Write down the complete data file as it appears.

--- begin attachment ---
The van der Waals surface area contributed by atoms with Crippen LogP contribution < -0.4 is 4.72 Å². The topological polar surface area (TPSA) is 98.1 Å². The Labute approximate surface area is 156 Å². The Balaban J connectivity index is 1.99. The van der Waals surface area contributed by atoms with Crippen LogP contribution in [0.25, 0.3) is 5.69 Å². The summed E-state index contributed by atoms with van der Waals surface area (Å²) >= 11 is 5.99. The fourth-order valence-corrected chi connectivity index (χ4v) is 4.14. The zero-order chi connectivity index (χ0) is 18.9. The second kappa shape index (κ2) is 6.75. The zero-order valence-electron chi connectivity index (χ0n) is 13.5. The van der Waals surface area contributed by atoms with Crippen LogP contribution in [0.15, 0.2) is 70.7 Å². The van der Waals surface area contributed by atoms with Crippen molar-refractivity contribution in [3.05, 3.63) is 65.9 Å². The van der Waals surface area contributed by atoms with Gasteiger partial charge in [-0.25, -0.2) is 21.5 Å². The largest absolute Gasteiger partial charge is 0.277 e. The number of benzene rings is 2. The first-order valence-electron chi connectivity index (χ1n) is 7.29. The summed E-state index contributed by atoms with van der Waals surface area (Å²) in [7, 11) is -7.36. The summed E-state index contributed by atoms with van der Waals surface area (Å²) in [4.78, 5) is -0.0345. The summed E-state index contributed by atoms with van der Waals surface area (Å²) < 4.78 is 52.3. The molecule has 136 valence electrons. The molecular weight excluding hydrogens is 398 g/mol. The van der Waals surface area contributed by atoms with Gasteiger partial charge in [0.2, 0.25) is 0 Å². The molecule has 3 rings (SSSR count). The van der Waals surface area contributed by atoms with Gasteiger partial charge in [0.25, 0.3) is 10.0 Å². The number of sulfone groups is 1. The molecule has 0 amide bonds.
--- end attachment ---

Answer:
The van der Waals surface area contributed by atoms with Crippen LogP contribution < -0.4 is 4.72 Å². The topological polar surface area (TPSA) is 98.1 Å². The Labute approximate surface area is 156 Å². The Balaban J connectivity index is 1.99. The van der Waals surface area contributed by atoms with Crippen LogP contribution in [0.25, 0.3) is 5.69 Å². The summed E-state index contributed by atoms with van der Waals surface area (Å²) >= 11 is 5.99. The fourth-order valence-corrected chi connectivity index (χ4v) is 4.14. The zero-order chi connectivity index (χ0) is 18.9. The second kappa shape index (κ2) is 6.75. The zero-order valence-electron chi connectivity index (χ0n) is 13.5. The van der Waals surface area contributed by atoms with Crippen LogP contribution in [0.15, 0.2) is 70.7 Å². The van der Waals surface area contributed by atoms with Crippen molar-refractivity contribution in [3.05, 3.63) is 65.9 Å². The van der Waals surface area contributed by atoms with Gasteiger partial charge in [-0.25, -0.2) is 21.5 Å². The largest absolute Gasteiger partial charge is 0.277 e. The number of benzene rings is 2. The first-order valence-electron chi connectivity index (χ1n) is 7.29. The summed E-state index contributed by atoms with van der Waals surface area (Å²) in [7, 11) is -7.36. The summed E-state index contributed by atoms with van der Waals surface area (Å²) in [4.78, 5) is -0.0345. The summed E-state index contributed by atoms with van der Waals surface area (Å²) < 4.78 is 52.3. The molecule has 136 valence electrons. The molecular weight excluding hydrogens is 398 g/mol. The van der Waals surface area contributed by atoms with Gasteiger partial charge in [0.2, 0.25) is 0 Å². The molecule has 3 rings (SSSR count). The van der Waals surface area contributed by atoms with Gasteiger partial charge in [0.25, 0.3) is 10.0 Å². The number of sulfone groups is 1. The molecule has 0 amide bonds.